The full-length sequence of uricase–intein–caleosin (UC) was custom-synthesized (GeneralBiosystems, U.S.A.) and cloned into the pET28α vector (University of Tehran, Iran). The pET-UC plasmid template was used to synthesize the caleosin–intein–uricase chimaera (CU) by overlap extension (OE)-PCR through three steps. In the first step, each fragment was amplified separately using the primers listed in Table 1. The oligonucleotides were purchased from SinaColon (Iran) and Bioneer Inc. (South Korea). The produced intein harboured overlapping sequences for uricase and caleosin at its C and N-terminus, respectively. Then, an equimolar amount of all three fragments was mixed for assembling the CU chimaera. Finally, the OE-PCR product was amplified using the oligonucleotide forward primer of caleosin (FC) and the reverse primer of uricase (RU). All the mentioned reactions were performed with Phusion high-fidelity DNA polymerase (Fermentas) using GeneAmp PCR System 9700 in the following program: pre-denaturing (94 °C, 3 min), 25 cycles of denaturing (94 °C, 40 s), annealing, (50 °C, 30 s), and extension (72 °C, 1 min/kb), and a final extension (72 °C, 10 min). The desired PCR product was cloned into the pJET1.2/blunt and then digested with NotI and EcoRI to ligate into the expression vector pET28α. The accuracy of the recombinant constructs was confirmed by digestion and DNA sequence analysis (Microsynth, Austria) using the T7 sequencing primers.

Table 1 List of primer sequences used in this study

Bacterial strains and expression method

The resulting plasmids were transferred into Escherichia coli Top10 and BL21 (DE3) for the recombinant construct amplification and expression, respectively. The cells were grown in LB medium containing 50 µg ml−1 kanamycin. Expression was optimized according to the Sambrook protocol (Sambrook et al. 1989) at a final OD600 of 0.7. Then, the cells were harvested by centrifugation (4500×g, 4 °C, 20 min). The pellet was re-suspended in 3% of the initial LB volume of phosphate buffered saline (pH 8.5, 0.137 M NaCl, 0.027 M KCl, 0.01 M Na2HPO4, and 0.0018 M KH2PO4), and then lysed on ice by sonication using a LABSONIC P (Sartorius AG, Germany). Insoluble material was pelleted by centrifugation, and the soluble fraction was stored at − 20 °C for further analyses.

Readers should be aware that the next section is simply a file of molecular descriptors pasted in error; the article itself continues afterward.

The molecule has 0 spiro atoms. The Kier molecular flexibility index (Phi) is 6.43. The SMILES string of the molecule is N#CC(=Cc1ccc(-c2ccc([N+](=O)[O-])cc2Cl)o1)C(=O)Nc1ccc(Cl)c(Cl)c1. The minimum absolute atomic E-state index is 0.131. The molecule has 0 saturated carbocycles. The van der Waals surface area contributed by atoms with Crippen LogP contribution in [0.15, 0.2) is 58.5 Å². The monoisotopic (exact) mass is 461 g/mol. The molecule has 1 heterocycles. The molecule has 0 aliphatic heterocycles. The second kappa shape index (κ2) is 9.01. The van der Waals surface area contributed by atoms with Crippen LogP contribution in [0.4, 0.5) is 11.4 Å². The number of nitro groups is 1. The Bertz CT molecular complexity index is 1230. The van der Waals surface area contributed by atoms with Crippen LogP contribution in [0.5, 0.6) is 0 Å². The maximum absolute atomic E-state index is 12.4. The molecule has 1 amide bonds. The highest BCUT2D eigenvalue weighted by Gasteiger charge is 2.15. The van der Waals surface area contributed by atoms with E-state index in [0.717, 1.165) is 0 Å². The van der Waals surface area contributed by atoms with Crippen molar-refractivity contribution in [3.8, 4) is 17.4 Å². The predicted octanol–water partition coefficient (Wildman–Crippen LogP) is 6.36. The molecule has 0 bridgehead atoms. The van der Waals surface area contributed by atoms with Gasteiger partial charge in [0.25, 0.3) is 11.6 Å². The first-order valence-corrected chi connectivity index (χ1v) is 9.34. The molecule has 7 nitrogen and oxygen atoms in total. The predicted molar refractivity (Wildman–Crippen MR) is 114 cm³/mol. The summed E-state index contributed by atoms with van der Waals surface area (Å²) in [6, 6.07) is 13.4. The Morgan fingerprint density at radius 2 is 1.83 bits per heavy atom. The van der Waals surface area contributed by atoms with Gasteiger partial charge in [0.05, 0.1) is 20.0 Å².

Protein purification

The procedure for protein purification was carried out as described by Tai et al. (Tai et al. 2002). In brief, 250 μl of the extracted proteins, 150 μg phosphatidylcholine (Sigma-Aldrich) and 15 mg olive oil were suspended in 1 ml of 0.1 M sodium phosphate buffer (pH 7.5). After mixing, three times sonication with 30% amplitude was done on ice for 20 s for the constitution of artificial oil bodies (AOBs). After centrifugation (10,000×g, 4 °C, 15 min), the AOBs were collected and subjected to the desired pH or 40 mM DTT for 16 h to release the target protein. Finally, the oil and aqueous phases were separated by centrifugation and each phase was analysed by SDS-PAGE and enzyme assay.

Protein purity and molecular weight determination

The purity of the proteins was determined on 12% of sodium dodecyl sulfate-polyacrylamide gel electrophoresis (SDS-PAGE). Gel electrophoresis was performed using Mini-PROTEAN Tetra Cell (BioRad) and proteins were stained with Coomassie blue R-250. A prestained protein ladder (ThermoFisher, 26616) was used to determine the molecular weight of the proteins.

Microscopy of AOBs

The size and shape of AOBs constituted with and without the chimaera proteins were observed under a light microscope (Zeiss Axioplan 2, Germany). The result was interpreted by ImageJ software (version 1.8.0) (Schneider et al. 2012).

AOBs stability test

The AOB’s stability was measured by turbidity changes at 600 nm at room temperature (Chen et al. 2004). One millilitre of suspension mixture was placed in a disposable cuvette and treated with different parameters, including salts, surfactants, pH, and temperature.

Uricase activity assay

The uricase activity was determined by continuous spectrophotometry. The reaction solution contained 0.11 mM uric acid (Carl Roth) prepared in 20 mM boric acid buffer pH 9. The enzymatic reaction was monitored at 293 nm for 5 min using a SPECORD 205 Analytik Jena (Germany). Subsequently, the activity was calculated using the Lambert–Beer law (extinction coefficient at 293 nm = 12.6 mM−1 cm−1). A unit (U) of uricase activity was defined as the consumption of one micromole of uric acid per min at pH 9.0 at 25 °C. Finally, the protein concentration was measured using Bradford assay (Bradford 1976) for calculating the specific activity.

Molecular modelling and docking

The intensive mode of Phyre2 (www.sbg.bio.ic.ac.uk/phyre2) was utilized to predict the 3D structure of the chimaera proteins (Kelley et al. 2015). The c1r56H from protein data bank (PDB) was used for retrieving the uricase domain. Besides, 17 structures (including c3u0kA, c4i2yB, c2hpkA, d1dtla, c3evrA, c3sibA, c3dtpF, d1iq3a, and c3ek7A for caleosin, and c4o1rA, c2imzA, c2in0A, d1am2a, d1mi8a, c2keqA, c4o1sB, and c2jmzA for intein) were selected on the basis of sequence identity (> 88%) for the modelling of caleosin and intein. Subsequently, the created models were refined and verified using ModRefiner (https://zhanglab.ccmb.med.umich.edu/ModRefiner/) and SAVES v5.0 (http://servicesn.mbi.ucla.edu/SAVES/), respectively (Colovos and Yeates 1993; Xu and Zhang 2011). Then, molecular docking was applied to predict the binding of modelled chimaeras against uric acid by SwissDock (www.swissdock.ch) (Grosdidier et al. 2011). A grid box of 30 points in all directions of L147 was defined with a flexibility of 3 Å. Finally, the outputs were compared by the free energy of ligand binding (ΔGbinding, kcal/mol). The macromolecular structures were visualized by BIOVIA Discovery Studio (version 3.5).